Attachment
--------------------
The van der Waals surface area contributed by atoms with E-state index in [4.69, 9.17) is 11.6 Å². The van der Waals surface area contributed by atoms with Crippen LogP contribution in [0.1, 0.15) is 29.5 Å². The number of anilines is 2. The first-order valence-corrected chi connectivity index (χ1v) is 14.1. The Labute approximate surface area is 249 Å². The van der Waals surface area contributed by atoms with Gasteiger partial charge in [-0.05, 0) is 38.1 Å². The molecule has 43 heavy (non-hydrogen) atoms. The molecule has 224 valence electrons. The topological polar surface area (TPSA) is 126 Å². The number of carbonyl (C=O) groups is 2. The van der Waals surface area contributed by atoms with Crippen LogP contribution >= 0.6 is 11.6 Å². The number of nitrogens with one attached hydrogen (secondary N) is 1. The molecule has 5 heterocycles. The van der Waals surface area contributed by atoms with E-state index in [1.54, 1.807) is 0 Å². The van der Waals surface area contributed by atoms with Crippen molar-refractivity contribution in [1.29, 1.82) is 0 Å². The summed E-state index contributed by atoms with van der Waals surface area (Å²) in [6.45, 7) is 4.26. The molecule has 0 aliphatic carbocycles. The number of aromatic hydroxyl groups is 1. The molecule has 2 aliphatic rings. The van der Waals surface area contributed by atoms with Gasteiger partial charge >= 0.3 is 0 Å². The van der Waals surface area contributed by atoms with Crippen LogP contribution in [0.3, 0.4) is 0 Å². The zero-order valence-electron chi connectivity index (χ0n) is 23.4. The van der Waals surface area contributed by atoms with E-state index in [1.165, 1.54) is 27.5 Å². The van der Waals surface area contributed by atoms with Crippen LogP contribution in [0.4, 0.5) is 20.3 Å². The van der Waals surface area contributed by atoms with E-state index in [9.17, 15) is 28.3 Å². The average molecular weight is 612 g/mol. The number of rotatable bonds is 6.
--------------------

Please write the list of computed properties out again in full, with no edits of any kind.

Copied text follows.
The van der Waals surface area contributed by atoms with E-state index in [4.69, 9.17) is 11.6 Å². The van der Waals surface area contributed by atoms with Crippen LogP contribution in [0.1, 0.15) is 29.5 Å². The number of anilines is 2. The first-order valence-corrected chi connectivity index (χ1v) is 14.1. The Labute approximate surface area is 249 Å². The van der Waals surface area contributed by atoms with Gasteiger partial charge in [-0.05, 0) is 38.1 Å². The molecule has 43 heavy (non-hydrogen) atoms. The molecule has 224 valence electrons. The topological polar surface area (TPSA) is 126 Å². The number of carbonyl (C=O) groups is 2. The van der Waals surface area contributed by atoms with Crippen LogP contribution >= 0.6 is 11.6 Å². The number of nitrogens with one attached hydrogen (secondary N) is 1. The molecule has 5 heterocycles. The van der Waals surface area contributed by atoms with E-state index in [1.54, 1.807) is 0 Å². The van der Waals surface area contributed by atoms with Crippen molar-refractivity contribution in [1.29, 1.82) is 0 Å². The summed E-state index contributed by atoms with van der Waals surface area (Å²) in [6.45, 7) is 4.26. The molecule has 0 aliphatic carbocycles. The number of aromatic hydroxyl groups is 1. The molecule has 2 aliphatic rings. The van der Waals surface area contributed by atoms with Gasteiger partial charge >= 0.3 is 0 Å². The van der Waals surface area contributed by atoms with Crippen LogP contribution in [0.3, 0.4) is 0 Å². The zero-order valence-electron chi connectivity index (χ0n) is 23.4. The van der Waals surface area contributed by atoms with E-state index in [1.165, 1.54) is 27.5 Å². The van der Waals surface area contributed by atoms with Crippen LogP contribution in [0.4, 0.5) is 20.3 Å². The van der Waals surface area contributed by atoms with E-state index in [9.17, 15) is 28.3 Å². The average molecular weight is 612 g/mol. The number of rotatable bonds is 6.